Photovoltaic solar systems, when compared to thermal, are much more complicated because they convert radiation directly into electricity.

The technology has taken a beating recently after the Solyndra episode. Solyndra, a California manufacturer of photovoltaic solar panels, declared bankruptcy in 2011 and defaulted on more than $500 million in taxpayer-funded government loans. The company developed a system to compete with traditional solar panels, but it could not compete on price as raw materials for the traditional panels dropped.

Adding fire to the issue was the cozy relationship some in the company had with the White House, bringing charges of crony capitalism into the debate.

But Anderson said the failure of Solyndra is not an indictment on the solar electric segment, which is a thriving business.

“There is no doubt that companies are learning how to get more capacity at a lower cost to the consumer. The free market it working. There is no reason to think they will not get (the cost) down to coal cost,” he said.

Stiebel Eltron is one of the leading providers of photovoltaic panels in Europe. The company has been developing the technology for decades as have other companies across Europe and Asia. Efficiency has soared, while price has dropped.

Still, the initial cost for residential photovoltaic systems can start at $30,000.

Retrofitting a home can be expensive and complex.

“Right now, the time to do it is during the design of the house, where you can decide where to place the system, in terms of wiring, in terms of mounting,” Anderson said.

Jerry Krebs, a retired University of Florida professor, has kept tabs on solar electricity since the 1970s.

Krebs, who along with his wife, Jeanne, recently built a home in Ocala, decided the numbers were right for him to build a net-zero home.

“I’m a penny pincher, I always want the biggest bang for my buck. I don’t always go cheap, but I want to know how long it’s going to take before I get my money back,” he said. “Back during the first energy crisis in the ’70s the cost of solar panels was out of reach.”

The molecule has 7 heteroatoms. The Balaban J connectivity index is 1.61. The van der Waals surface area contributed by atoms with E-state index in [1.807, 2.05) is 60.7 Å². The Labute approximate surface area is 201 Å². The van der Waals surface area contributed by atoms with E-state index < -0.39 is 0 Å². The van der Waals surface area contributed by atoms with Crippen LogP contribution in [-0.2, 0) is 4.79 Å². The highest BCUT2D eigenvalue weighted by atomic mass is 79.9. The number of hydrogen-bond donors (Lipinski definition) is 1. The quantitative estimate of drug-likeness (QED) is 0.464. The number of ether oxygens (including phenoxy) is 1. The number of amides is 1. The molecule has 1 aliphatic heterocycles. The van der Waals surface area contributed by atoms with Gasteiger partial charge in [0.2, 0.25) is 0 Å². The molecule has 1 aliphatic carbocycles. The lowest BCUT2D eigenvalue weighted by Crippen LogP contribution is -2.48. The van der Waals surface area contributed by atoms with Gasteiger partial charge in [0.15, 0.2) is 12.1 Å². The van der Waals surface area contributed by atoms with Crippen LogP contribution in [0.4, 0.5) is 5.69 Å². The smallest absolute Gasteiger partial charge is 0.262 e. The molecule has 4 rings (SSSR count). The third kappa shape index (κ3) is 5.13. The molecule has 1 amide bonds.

He interviewed several builders before he settled on Jim Bennett, owner of Bennett Construction Services.

Bennett and Krebs designed the 2,300-square-foot home from the ground up to be as efficient and cost effective as possible.

The walls of the southwest Ocala home are thicker than normal and use air and foam board for insulation. The windows are triple-paned and filled with argon gas. The attic space over the living area is airtight, with six inches of spray foam insulation covering the roof sheathing and between the ceiling rafters.

The home’s heating and air conditioning is a geothermal system that uses the earth’s constant temperature to regulate the home’s internal temperature.

But the heart of the home is the 42-panel photovoltaic solar system that powers the whole thing. The panels are on a barn near the home and currently produce more power than they use.

The Krebses have an electric meter from Sumter Electric Cooperative, but since moving in they have not needed to draw electricity from the grid. The excess power they produce is put back into the system and they are given a credit based on the wholesale price.

“Right now, they are in the banking period where there’s a lot of sun and the temperature is mild. Come July, they may have to draw electricity, but they should have enough banked to make it net-zero,” Bennett said.

While the high initial cost keeps some from considering solar electric, Bennett said more of his customers are considering the other energy conservation methods used in the Krebses’ home.

For Krebs, however, it was the culmination of a dream he’d had for nearly four decades.

“This was one of my bucket list items … I expect to live long enough to make my money back on the improvements I put in this house,” he said.

If the calculations he made were right, that should be in about 10 years.

“I don’t understand why people who live in Florida don’t do this a lot more,” he said.

Realistically, however, solar power has a long way to go before it can compete with traditional energy sources.

“We’re going to rely on coal and gas and other fossil fuels for the foreseeable future, but the technology in solar is improving and becoming more of a competitive option,” Anderson said.

Carlos E. Medina,